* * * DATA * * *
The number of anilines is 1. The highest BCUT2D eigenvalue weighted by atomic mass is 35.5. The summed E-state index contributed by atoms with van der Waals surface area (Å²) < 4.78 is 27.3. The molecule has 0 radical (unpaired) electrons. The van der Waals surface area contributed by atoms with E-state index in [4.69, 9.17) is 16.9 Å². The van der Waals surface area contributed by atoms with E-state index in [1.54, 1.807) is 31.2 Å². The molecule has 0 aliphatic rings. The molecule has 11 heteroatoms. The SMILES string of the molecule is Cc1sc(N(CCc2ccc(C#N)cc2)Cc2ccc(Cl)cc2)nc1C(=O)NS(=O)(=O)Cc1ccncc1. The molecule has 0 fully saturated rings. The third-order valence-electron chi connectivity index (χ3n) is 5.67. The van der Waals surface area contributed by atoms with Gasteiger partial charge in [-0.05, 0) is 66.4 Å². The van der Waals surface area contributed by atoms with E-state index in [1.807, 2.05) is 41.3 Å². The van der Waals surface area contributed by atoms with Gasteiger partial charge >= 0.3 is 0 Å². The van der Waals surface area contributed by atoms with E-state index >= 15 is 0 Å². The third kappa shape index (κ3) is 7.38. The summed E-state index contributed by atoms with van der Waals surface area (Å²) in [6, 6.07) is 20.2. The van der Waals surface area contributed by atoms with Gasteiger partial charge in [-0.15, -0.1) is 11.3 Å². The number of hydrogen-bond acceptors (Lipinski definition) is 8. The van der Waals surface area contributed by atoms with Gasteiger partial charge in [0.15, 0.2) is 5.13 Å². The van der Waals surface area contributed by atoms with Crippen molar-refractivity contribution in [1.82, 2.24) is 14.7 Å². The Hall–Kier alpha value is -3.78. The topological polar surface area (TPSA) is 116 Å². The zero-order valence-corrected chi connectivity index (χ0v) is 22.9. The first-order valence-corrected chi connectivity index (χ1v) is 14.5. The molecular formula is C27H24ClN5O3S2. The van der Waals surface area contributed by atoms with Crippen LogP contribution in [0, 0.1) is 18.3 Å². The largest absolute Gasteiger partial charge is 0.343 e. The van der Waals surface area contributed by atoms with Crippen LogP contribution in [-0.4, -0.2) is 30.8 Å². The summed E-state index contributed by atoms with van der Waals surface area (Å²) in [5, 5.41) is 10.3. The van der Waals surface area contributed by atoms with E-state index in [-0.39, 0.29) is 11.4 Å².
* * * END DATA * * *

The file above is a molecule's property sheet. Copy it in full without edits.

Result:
The number of anilines is 1. The highest BCUT2D eigenvalue weighted by atomic mass is 35.5. The summed E-state index contributed by atoms with van der Waals surface area (Å²) < 4.78 is 27.3. The molecule has 0 radical (unpaired) electrons. The van der Waals surface area contributed by atoms with E-state index in [4.69, 9.17) is 16.9 Å². The van der Waals surface area contributed by atoms with E-state index in [1.54, 1.807) is 31.2 Å². The molecule has 0 aliphatic rings. The molecule has 11 heteroatoms. The SMILES string of the molecule is Cc1sc(N(CCc2ccc(C#N)cc2)Cc2ccc(Cl)cc2)nc1C(=O)NS(=O)(=O)Cc1ccncc1. The molecule has 0 fully saturated rings. The third-order valence-electron chi connectivity index (χ3n) is 5.67. The van der Waals surface area contributed by atoms with Gasteiger partial charge in [-0.05, 0) is 66.4 Å². The van der Waals surface area contributed by atoms with E-state index in [1.807, 2.05) is 41.3 Å². The van der Waals surface area contributed by atoms with Gasteiger partial charge >= 0.3 is 0 Å². The van der Waals surface area contributed by atoms with E-state index >= 15 is 0 Å². The third kappa shape index (κ3) is 7.38. The summed E-state index contributed by atoms with van der Waals surface area (Å²) in [6, 6.07) is 20.2. The van der Waals surface area contributed by atoms with Gasteiger partial charge in [-0.15, -0.1) is 11.3 Å². The number of hydrogen-bond acceptors (Lipinski definition) is 8. The van der Waals surface area contributed by atoms with Gasteiger partial charge in [0.15, 0.2) is 5.13 Å². The van der Waals surface area contributed by atoms with Crippen molar-refractivity contribution in [1.82, 2.24) is 14.7 Å². The Hall–Kier alpha value is -3.78. The topological polar surface area (TPSA) is 116 Å². The zero-order valence-corrected chi connectivity index (χ0v) is 22.9. The first-order valence-corrected chi connectivity index (χ1v) is 14.5. The molecular formula is C27H24ClN5O3S2. The van der Waals surface area contributed by atoms with Crippen LogP contribution in [0, 0.1) is 18.3 Å². The largest absolute Gasteiger partial charge is 0.343 e. The van der Waals surface area contributed by atoms with Crippen LogP contribution in [-0.4, -0.2) is 30.8 Å². The summed E-state index contributed by atoms with van der Waals surface area (Å²) in [5, 5.41) is 10.3. The van der Waals surface area contributed by atoms with E-state index in [-0.39, 0.29) is 11.4 Å².